# Sum of an infinite series(not quite geometric)

1. Feb 10, 2008

### GNelson

1. The problem statement, all variables and given/known data

Determine the sum of the series:

$$\sum$$$$^{infinity}_{K=10}$$ $$\frac{7}{e^(3k+2)}$$

2. Relevant equations

3. The attempt at a solution

limit n->infinity of sn=$$\sum$$$$^{n}_{K=10}$$ $$\frac{7}{e^(3k+2)}$$=$$\frac{7}{e^(32)}$$+$$\frac{7}{e^(35)}$$....$$\frac{7}{e^(3n+2)}$$

This series does not exactly fit a geometric series or any partial fraction I can reduce. After this point I am stuck, any hints are greatly welcome.

My alternative method I attempted was to try to re-write it in such a way it was geometric., where f=1 is when k=10
that is that $$\sum$$$$^{infinity}_{K=10}$$ $$\frac{7}{e^(3k+2)}$$= $$\sum$$$$^{infinity}_{f=1}$$$$\frac{7}{e^(32)}$$*($$\frac{1}{e^(3)}$$)^(f-1) which when simplfied I got = $$\frac{7}{e^(31)-1}$$

Last edited: Feb 10, 2008
2. Feb 10, 2008

### John Creighto

rewriting it as a geometric series makes sense but how did 3k+2 become 32?

3. Feb 10, 2008

### quasar987

Have you investigated the consequences of $$e^{3k+2} = e^{2}(e^3)^k$$?

P.S. You want to write [ t e x ] \sum_{k=10}^{\infty} [ \ t e x ]

and

[ t e x ] e^{3k+2} [ t e x ]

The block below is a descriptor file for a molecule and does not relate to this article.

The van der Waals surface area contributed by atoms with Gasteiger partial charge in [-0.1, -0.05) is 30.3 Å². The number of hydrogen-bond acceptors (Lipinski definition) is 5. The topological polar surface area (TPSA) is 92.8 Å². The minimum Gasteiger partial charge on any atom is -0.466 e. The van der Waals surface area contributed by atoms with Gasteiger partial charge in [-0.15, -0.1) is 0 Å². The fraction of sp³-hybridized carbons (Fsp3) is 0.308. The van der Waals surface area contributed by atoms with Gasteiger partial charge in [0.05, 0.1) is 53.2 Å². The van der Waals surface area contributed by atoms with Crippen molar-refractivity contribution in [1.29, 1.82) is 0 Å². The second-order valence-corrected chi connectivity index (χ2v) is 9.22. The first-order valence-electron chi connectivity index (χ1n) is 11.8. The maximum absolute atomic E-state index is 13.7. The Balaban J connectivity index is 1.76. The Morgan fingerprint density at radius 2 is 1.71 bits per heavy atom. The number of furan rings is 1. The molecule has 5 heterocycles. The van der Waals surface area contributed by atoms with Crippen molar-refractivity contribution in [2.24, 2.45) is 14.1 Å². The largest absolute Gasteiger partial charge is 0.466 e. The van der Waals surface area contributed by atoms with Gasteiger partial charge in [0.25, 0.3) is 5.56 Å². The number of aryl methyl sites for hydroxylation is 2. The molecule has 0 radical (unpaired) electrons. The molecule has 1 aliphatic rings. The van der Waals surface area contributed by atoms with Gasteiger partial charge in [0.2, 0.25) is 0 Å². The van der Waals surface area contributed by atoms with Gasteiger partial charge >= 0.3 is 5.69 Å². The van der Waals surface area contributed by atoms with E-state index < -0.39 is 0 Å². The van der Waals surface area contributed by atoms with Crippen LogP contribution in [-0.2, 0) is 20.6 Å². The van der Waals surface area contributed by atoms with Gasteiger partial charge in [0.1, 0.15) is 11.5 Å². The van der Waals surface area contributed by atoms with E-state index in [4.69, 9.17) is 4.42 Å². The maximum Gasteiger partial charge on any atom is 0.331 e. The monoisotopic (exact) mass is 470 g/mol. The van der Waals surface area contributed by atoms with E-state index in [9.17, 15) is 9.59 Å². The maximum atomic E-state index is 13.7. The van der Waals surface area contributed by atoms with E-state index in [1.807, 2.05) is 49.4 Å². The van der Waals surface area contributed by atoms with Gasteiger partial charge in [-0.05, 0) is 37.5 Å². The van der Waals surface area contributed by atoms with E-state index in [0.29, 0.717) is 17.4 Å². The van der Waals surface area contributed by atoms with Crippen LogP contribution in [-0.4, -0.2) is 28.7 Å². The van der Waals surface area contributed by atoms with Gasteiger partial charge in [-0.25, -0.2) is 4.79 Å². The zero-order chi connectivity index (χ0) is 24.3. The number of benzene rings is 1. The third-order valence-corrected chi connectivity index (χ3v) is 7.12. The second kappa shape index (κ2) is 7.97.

for it to come out correctly.

4. Feb 10, 2008

### HallsofIvy

Staff Emeritus
quasar987's point is that this is not "not quite" but exactly a geometric series. There is a standard formula for the sum of a geometric series.

Last edited: Feb 10, 2008
5. Feb 10, 2008

### GNelson

My rational in the re-write was to write it in such a way that the terms of the sequence would be identical, in the orignal form we obtain 7/e^32+7/e^35 ect.. which was the only method of solution that I could see that had a chance of working. I tested each k value against f values at f=1 against k=10, they produce identical terms for every valid k the only difference being the new series starts at 1 rather than 10 but the way I see it we are summing an infinite amount of terms,I was curious if this was mathematically valid.

6. Aug 7, 2008

### Nevuse

Correct me if I'm wrong (I'm more of a mathematician really), and I'm not all that familiar with your notation, but it is a convergent geometric progression.

It can be rearranged as sum to infinity of 7e^-2 * (e^-3)^k

which is a geometric progression with the first term (a) of 7e^-32

and increases by a factor (r) of e^-3

Using the geometric progression formula of summation of series i.e. sum=a/(1-r)

sum= (7e^-32)/(1-e^-3)

Isn't it?

7. Aug 7, 2008

### HallsofIvy

Staff Emeritus
Why would being "more of a mathematician" imply that you would be wrong about a math problem?

8. Aug 7, 2008

### Nevuse

In itself, it wouldn't. But, as I mentioned before I haven't used notation quite like that, so my interpretation could be wrong. (I assumed that the notation was specific to physics)

9. Aug 8, 2008

### dynamicsolo

That's intended to be the staged exponential $$(e^3)^{2}$$ . One of the things TeX doesn't seem to do is double exponents. The intent of the expression is clear, if the notation may not be...

10. Aug 8, 2008

### Dick

No, it really is e^32. It's e^(3k+2) and the sum starts at k=10. That's e^(thirty two).

11. Aug 9, 2008

### dynamicsolo

Oops, right: I misled myself in reading some of the other posts...